– Thich Nhat Hanh

THE RUPTURE AND THE REPAIR by Jeff Foster

c33ca758d3ed9f6506a3ae404d079f62‘First there is the rupture. Old pain resurfaces, erupting from the depths of the unconscious.

The status quo is shattered. You feel disoriented, groundless, not knowing where to turn. An old world has crumbled, a new world has not yet formed.

You encounter the strange space of Now, pure presence, raw, unprotected by old dreams, nothing to cling to. Even your outdated concepts of God crumble.

And then you remember to breathe, and feel your feet on the ground, and observe the spinning mind rather than losing yourself in it.

The world is out of control but you are not.

You feel what you feel. Afraid. Angry. Numb. Sad. Lonely. Unsafe. Whatever. You commit to feeling it fully today, to not dissociating this time. A feeling is just a feeling, not a fact, and presence can hold it.

You wail, you weep, you scream, but you are repairing. You have broken to heal, ruptured to mend. Old energies have emerged only to be blessed with love, acceptance, tenderness.

You can’t go back to the way things were. You can’t un-see what you have seen. But you can be present, today. And take each step consciously now, not automatically, habitually, but mindfully, with care. Finding gratitude for each extra moment you are alive.

And staying close to yourself now, as you walk this unknown path with courage, and a new conviction.’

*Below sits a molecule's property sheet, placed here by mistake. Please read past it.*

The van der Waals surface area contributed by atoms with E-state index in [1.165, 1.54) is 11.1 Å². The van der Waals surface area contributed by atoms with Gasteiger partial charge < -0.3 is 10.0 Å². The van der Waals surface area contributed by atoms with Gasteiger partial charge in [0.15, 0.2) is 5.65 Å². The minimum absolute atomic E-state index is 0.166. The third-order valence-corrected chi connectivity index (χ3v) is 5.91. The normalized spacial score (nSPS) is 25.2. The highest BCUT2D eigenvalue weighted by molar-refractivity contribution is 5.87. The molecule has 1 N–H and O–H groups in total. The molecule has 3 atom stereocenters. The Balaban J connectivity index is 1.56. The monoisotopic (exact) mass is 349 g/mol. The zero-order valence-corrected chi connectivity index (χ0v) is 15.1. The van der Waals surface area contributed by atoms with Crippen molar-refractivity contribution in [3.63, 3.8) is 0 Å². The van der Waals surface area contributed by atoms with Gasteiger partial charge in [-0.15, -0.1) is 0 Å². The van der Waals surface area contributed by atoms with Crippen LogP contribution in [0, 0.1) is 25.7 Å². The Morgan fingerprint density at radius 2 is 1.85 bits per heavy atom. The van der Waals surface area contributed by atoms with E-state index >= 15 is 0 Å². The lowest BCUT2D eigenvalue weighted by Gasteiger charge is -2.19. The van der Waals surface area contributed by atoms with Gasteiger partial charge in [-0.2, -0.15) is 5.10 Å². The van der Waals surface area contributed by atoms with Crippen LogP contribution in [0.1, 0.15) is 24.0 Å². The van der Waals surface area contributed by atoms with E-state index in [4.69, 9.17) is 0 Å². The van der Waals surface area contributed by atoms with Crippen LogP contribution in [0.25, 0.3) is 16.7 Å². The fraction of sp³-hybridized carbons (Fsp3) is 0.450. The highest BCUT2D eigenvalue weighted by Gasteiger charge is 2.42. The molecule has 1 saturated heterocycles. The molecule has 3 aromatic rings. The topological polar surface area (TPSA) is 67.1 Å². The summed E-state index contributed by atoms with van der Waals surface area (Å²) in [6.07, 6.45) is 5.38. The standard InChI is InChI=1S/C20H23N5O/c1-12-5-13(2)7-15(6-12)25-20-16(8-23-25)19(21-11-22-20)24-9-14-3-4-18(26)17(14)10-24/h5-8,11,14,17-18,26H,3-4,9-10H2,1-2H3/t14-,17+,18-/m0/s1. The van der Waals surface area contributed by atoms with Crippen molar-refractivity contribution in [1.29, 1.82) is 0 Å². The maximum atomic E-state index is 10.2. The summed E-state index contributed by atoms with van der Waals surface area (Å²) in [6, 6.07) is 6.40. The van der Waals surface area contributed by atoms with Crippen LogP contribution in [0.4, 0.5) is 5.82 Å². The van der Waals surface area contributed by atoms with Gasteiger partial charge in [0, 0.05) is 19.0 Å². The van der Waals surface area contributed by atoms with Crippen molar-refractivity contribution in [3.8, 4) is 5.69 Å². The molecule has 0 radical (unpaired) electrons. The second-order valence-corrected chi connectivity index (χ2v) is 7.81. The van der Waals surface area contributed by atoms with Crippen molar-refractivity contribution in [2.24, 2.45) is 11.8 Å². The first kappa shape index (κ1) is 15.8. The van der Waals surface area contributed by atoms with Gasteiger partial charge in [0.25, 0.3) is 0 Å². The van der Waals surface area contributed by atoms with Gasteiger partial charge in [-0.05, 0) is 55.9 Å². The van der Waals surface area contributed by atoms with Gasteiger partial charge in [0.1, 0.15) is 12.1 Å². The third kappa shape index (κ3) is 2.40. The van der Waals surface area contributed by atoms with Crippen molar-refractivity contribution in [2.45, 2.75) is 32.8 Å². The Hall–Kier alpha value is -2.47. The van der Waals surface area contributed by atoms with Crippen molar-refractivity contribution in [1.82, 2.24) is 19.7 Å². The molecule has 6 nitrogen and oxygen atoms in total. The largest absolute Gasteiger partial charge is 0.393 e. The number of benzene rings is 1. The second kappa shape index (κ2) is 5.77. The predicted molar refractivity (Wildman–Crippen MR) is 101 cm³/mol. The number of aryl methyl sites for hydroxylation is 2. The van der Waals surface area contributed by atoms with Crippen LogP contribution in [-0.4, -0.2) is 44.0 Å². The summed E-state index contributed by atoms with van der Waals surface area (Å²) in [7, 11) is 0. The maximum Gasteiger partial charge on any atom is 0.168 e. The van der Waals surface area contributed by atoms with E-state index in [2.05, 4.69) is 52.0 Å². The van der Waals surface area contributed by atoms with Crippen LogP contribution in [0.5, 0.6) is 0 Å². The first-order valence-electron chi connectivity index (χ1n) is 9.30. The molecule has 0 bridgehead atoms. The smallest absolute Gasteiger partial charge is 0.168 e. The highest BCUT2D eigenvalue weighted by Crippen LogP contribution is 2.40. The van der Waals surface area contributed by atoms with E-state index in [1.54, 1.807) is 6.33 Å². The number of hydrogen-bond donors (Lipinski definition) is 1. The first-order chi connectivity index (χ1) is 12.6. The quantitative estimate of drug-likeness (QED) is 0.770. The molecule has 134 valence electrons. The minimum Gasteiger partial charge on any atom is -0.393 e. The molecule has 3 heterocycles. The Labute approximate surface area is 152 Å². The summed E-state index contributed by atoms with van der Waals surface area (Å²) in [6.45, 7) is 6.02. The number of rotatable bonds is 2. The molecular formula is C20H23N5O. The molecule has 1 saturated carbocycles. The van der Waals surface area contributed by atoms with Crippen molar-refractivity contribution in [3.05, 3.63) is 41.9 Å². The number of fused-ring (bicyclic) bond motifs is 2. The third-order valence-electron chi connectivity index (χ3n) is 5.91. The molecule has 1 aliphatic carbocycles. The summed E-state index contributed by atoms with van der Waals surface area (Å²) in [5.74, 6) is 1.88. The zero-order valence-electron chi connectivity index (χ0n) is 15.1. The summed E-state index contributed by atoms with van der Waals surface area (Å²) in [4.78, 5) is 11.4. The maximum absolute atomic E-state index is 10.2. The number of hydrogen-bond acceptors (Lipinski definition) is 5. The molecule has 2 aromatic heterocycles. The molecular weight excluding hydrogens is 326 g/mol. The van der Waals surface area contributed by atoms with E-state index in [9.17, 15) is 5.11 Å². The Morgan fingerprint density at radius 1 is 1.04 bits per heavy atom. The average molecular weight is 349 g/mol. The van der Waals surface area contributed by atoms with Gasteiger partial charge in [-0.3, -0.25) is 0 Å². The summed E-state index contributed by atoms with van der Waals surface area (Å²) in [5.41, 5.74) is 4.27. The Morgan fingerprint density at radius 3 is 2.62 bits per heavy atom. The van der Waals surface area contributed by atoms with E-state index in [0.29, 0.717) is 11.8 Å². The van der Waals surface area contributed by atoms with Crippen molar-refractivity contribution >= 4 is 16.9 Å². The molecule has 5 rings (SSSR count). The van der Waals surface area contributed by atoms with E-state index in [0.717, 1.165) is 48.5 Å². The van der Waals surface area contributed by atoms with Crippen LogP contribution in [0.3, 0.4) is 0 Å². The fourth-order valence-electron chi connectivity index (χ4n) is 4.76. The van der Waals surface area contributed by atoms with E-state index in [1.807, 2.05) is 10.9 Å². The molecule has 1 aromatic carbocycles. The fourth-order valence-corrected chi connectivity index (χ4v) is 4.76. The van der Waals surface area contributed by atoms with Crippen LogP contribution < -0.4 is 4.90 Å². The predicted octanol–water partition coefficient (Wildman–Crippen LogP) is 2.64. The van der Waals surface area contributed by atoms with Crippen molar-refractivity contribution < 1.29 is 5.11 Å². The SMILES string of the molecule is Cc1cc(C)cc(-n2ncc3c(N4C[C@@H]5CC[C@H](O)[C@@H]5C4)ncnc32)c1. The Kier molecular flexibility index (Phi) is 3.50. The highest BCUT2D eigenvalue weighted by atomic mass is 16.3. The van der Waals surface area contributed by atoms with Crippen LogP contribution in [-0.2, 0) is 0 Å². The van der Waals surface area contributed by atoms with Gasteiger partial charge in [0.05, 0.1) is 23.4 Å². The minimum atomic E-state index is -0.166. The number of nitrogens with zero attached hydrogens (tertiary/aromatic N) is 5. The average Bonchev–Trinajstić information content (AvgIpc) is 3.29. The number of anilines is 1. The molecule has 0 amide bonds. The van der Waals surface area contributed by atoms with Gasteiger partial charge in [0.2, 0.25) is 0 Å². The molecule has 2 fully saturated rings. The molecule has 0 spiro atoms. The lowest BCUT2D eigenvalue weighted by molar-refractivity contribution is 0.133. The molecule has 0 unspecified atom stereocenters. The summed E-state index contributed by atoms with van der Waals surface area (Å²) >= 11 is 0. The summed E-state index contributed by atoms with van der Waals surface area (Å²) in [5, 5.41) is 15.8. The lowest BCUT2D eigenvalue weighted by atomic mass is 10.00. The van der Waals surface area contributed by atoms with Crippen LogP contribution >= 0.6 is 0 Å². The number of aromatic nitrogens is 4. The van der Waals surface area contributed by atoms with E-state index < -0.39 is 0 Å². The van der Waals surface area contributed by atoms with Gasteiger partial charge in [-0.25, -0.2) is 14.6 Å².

– Jeff Foster

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Don’t Believe Everything You Think

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“Because I think or feel anxious, that doesn’t mean that I am anxious. It means I am experiencing the symptoms of anxiety, not that I am anxiety. If I am aware of now, then I notice these symptoms as they elevate my heart rate, dry my mouth, place intrusive thoughts in my mind, and push me toward ‘fight or flight response.’ By noticing these sensations, I can be an observer of them and no longer a slave to them. I choose to identify them and give them a name. I choose to look at them in their stupid faces. Yes, it’s uncomfortable, but I have learned to be comfortable with feeling uncomfortable. I do not need to compensate for the things I feel or believe because they are simply thoughts and sensations that cannot harm me.”

~Greer Parry

Just Own It

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“Stop focusing on your past mistakes. Don’t be ashamed of the things that you’ve done. We ALL have made mistakes. Don’t you see? All of those things helped shape you into the beautiful person that you are today! Hold your head up high because you didn’t allow your past mistakes to consume you. You learned! You conquered! You became a better YOU. Be proud of who you are TODAY!”- Stephanie Lahart

To the Beautiful People, you know who you are.

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“The most beautiful people we have known are those who have known defeat, known suffering, known struggle, known loss, and have found their way out of the depths. These persons have an appreciation, a sensitivity and an understanding of life that fills them with compassions, gentleness, and a deep loving concern. Beautiful people do not just happen.” –

Elizabeth Kubler-Ross